For modern offices, streamlined communication is a must. Whether dealing with internal or external telecommunications, businesses need to invest in infrastructure that helps people connect easily.
Office managers looking for these business telephone features will inevitably come across PBX phone systems in the catalogues of major manufacturers. Although the manufacturers make their telephone systems look very impressive, they don’t always cover the basics of PBX phone system operation. Often, they leave people scratching their heads and thinking, “What is a PBX phone system?”
We are here to provide the answer. We will also cover how these systems function and whether they represent a good fit for modern office workflows.
What Is a PBX Phone System?
PBX stands for Public Branch Exchange. The PBX phone system is a private telephone network that supports a range of useful features while still allowing general telephone service. Most people are already familiar with many of the features that PBX phone systems offer:
- Extension Dialing. PBX phone systems allow an entire office to share a single telephone number while assigning unique extensions to each employee in the office. This makes it much easier for incoming calls to reach their intended targets while simplifying the calling experience.
- Business Hour Settings. PBX phone solutions can route off-hours business calls to different phone numbers according to pre-set codes. This allows large, multi-branch offices to route incoming off-hours calls to branches that are still open, or to a 24/7 customer support line.
- Caller Queues. Nobody likes being kept on hold, but it’s nice to know how long you’re likely to wait. PBX phone systems can tell incoming callers how long they’re likely to wait until an operator gets on the line, improving customer service by managing expectations.
- Call Conferencing. Conference calls are central to the success of any organization beyond a certain size. PBX phone systems allow users to establish conference calls with ease, streamlining meetings and improving office productivity.
- Voicemail-to-Email. With an internet-enabled PBX phone system, users can set the system to divert incoming voicemails directly to users’ email addresses. This unifies communication across multiple platforms and helps users gain access to important messages faster.
- Call Recording and Detailed Phone Records. PBX systems make it much easier for administrators to track, record, and analyze phone calls. One of the most popular uses for call recording is to gather material for training new customer service employees, but archived calls can also help organizations defer liability when responding to litigation.
How Does a PBX Phone System Work?
In the past, PBX phone systems relied on complex analog switches manned by telephone operators. Modern systems use voice-over-IP (VoIP) systems to send digital signals to and from users. VoIP technology is key to accessing the most advanced features that PBX phone systems have to offer, such as voicemail-to-email.
Once the system converts an incoming call to a digital signal, the system can manage the signal the same way it would any other digital information. This is how digital PBX systems obtain platform-neutral solutions for converting and routing incoming calls to nearly any device.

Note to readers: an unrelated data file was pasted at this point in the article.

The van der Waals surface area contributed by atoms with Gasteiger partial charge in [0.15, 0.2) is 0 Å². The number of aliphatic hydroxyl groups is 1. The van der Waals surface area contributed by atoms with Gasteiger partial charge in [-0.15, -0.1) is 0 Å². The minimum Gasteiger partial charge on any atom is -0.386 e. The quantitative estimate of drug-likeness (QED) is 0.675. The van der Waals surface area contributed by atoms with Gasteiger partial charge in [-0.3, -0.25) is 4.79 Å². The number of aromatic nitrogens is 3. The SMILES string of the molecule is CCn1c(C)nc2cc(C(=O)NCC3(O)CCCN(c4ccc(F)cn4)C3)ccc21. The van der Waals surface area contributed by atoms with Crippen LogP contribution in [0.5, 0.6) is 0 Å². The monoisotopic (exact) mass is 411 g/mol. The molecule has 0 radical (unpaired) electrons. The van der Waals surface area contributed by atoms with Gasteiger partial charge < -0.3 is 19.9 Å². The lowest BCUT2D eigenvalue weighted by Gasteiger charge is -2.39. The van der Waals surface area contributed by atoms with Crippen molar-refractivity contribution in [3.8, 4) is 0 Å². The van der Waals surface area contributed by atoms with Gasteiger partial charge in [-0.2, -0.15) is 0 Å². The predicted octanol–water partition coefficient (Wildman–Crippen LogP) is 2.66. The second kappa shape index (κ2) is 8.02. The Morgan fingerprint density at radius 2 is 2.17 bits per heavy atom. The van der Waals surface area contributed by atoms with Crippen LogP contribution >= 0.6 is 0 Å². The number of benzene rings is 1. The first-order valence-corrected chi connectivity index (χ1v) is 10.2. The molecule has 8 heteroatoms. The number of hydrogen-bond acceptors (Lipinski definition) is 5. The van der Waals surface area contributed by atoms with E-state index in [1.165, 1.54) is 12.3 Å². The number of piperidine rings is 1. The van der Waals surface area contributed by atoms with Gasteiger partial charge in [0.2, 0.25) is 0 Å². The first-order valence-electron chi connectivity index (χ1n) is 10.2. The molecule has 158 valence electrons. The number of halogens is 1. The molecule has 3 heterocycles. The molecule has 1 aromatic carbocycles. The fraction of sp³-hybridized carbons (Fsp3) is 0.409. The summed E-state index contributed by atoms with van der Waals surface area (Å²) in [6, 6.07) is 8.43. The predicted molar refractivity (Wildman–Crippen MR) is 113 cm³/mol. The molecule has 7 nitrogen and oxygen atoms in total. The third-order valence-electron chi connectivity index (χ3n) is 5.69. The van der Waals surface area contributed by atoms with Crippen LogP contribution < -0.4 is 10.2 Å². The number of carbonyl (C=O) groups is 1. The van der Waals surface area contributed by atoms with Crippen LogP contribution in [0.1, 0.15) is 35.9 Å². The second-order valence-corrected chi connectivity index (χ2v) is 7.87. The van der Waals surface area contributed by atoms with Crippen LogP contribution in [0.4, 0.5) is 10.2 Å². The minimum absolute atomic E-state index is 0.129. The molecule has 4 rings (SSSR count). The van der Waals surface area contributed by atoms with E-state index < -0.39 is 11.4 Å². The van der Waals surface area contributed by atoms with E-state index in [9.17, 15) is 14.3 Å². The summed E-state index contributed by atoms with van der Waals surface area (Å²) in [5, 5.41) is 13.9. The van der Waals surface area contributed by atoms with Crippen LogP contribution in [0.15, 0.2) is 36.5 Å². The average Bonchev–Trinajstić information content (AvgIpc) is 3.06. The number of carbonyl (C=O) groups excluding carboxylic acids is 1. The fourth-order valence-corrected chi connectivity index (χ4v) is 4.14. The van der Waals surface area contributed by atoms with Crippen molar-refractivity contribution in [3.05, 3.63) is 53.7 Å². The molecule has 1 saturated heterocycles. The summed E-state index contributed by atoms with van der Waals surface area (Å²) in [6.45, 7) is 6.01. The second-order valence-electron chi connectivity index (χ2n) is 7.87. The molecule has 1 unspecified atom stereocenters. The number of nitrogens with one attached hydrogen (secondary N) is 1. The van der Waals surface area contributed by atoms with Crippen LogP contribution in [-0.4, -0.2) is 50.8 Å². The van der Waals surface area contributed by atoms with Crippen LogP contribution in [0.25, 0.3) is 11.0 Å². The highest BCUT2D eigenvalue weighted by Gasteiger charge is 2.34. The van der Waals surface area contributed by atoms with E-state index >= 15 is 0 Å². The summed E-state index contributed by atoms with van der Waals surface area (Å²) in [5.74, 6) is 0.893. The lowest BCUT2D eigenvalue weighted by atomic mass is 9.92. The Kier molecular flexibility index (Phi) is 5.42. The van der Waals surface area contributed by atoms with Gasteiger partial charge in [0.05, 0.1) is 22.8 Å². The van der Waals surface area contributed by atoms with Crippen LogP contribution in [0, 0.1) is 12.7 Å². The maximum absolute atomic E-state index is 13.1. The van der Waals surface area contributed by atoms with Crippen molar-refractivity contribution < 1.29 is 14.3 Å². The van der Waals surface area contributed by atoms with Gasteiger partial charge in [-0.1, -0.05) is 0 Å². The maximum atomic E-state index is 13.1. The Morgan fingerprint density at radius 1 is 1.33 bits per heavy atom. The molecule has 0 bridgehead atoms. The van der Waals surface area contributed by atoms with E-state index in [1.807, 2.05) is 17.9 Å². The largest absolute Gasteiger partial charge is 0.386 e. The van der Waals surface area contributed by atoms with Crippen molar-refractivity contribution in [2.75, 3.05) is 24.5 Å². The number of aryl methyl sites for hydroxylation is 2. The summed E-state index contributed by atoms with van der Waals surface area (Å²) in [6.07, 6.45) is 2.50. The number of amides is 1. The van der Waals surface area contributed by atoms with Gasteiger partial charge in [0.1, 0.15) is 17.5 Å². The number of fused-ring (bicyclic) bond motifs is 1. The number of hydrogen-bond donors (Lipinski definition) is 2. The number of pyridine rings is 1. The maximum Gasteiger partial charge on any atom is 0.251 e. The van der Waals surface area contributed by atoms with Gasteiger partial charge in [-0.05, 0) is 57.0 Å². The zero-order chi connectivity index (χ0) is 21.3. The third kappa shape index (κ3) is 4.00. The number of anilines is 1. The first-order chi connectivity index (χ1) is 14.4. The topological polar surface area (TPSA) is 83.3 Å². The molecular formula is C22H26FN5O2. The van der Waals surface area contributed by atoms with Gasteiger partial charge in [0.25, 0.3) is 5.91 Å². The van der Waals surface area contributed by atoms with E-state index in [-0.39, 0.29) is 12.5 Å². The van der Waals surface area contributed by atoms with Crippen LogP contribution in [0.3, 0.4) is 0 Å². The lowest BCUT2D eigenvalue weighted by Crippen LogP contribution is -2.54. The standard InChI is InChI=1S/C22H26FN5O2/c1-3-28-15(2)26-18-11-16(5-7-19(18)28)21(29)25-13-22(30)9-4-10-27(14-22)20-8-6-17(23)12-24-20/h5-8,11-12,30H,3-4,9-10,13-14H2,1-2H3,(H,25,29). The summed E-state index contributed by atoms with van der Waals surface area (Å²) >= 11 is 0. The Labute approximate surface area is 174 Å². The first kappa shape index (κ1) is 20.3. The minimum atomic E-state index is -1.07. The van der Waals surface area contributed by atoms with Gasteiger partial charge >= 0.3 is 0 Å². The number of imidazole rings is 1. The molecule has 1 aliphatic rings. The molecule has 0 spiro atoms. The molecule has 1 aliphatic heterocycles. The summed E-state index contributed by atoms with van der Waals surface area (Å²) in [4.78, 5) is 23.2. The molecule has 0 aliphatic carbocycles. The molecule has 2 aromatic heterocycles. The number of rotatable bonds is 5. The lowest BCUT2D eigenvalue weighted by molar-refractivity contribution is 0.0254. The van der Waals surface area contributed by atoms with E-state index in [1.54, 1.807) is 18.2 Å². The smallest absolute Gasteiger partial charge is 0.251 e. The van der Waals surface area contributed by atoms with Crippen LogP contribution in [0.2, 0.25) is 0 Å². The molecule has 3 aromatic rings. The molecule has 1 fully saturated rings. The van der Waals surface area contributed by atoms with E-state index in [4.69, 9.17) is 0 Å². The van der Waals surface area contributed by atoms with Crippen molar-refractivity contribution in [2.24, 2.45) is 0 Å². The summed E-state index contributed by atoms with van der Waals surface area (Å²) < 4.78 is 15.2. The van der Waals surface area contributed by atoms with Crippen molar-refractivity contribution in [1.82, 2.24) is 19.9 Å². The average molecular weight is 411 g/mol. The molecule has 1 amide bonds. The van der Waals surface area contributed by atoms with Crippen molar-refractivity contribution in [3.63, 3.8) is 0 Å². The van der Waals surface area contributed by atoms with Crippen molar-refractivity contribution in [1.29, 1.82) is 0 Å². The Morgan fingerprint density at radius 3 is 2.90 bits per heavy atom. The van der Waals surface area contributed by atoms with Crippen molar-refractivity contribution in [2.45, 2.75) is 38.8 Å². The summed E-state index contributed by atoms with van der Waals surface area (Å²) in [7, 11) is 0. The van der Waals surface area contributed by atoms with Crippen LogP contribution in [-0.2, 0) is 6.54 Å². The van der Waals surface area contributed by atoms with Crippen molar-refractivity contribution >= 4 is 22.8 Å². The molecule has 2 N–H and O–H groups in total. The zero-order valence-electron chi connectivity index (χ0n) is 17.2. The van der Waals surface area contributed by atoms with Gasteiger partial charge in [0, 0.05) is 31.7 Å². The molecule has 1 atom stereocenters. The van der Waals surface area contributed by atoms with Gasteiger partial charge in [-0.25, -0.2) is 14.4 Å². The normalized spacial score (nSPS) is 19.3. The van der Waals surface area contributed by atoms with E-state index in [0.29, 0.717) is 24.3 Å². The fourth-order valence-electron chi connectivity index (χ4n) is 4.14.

Maintaining an on-premises digital PBX phone system requires a great deal of investment. The equipment tends to be expensive, and only highly trained specialists can repair, maintain, or update these systems.
As a result, only large enterprises can typically on-site PBX systems. Smaller organizations can leverage hosted PBX solutions through a managed service provider without having to make a large up-front investment. Instead, the provider offers PBX infrastructure as a service, and the organization pays a monthly fee for using it, skipping the need to hire and train IT specialists for the purpose.
Should I Have a PBX Phone System in My Office?
Large enterprises need PBX phone systems in order to adequately organize their telecommunications infrastructure. Small and mid-sized businesses can benefit from PBX infrastructure, but will generally earn greater value from hosted solutions rather than expensive on-site systems.
Organizations that rely on incoming or outgoing calls will notice clear, immediate benefits after switching to a PBX phone system. Improved functionality and lower telephone costs make digital PBX systems valuable assets to telephone-centric business processes.
Similarly, organizations that wish to implement extensive telephone customer support features will need to implement a PBX system to do so. A system for effectively routing calls during peak periods guarantees that customers a painless customer service experience while ensuring that internal calls are handled separately.
For small businesses, hosted PBX solutions require little to no up-front investment, and managed vendors offer a broad range of flexible plans based on actual service usage. The potential to implement enterprise-level telecommunications solutions in a scalable manner makes it attractive for almost any organization.
Do you need to upgrade your office’s telecommunications infrastructure? Or maybe you want to learn a little more about IP phone systems? Speak with one of our telephony experts today!
Director of Marketing & Inbound Business Development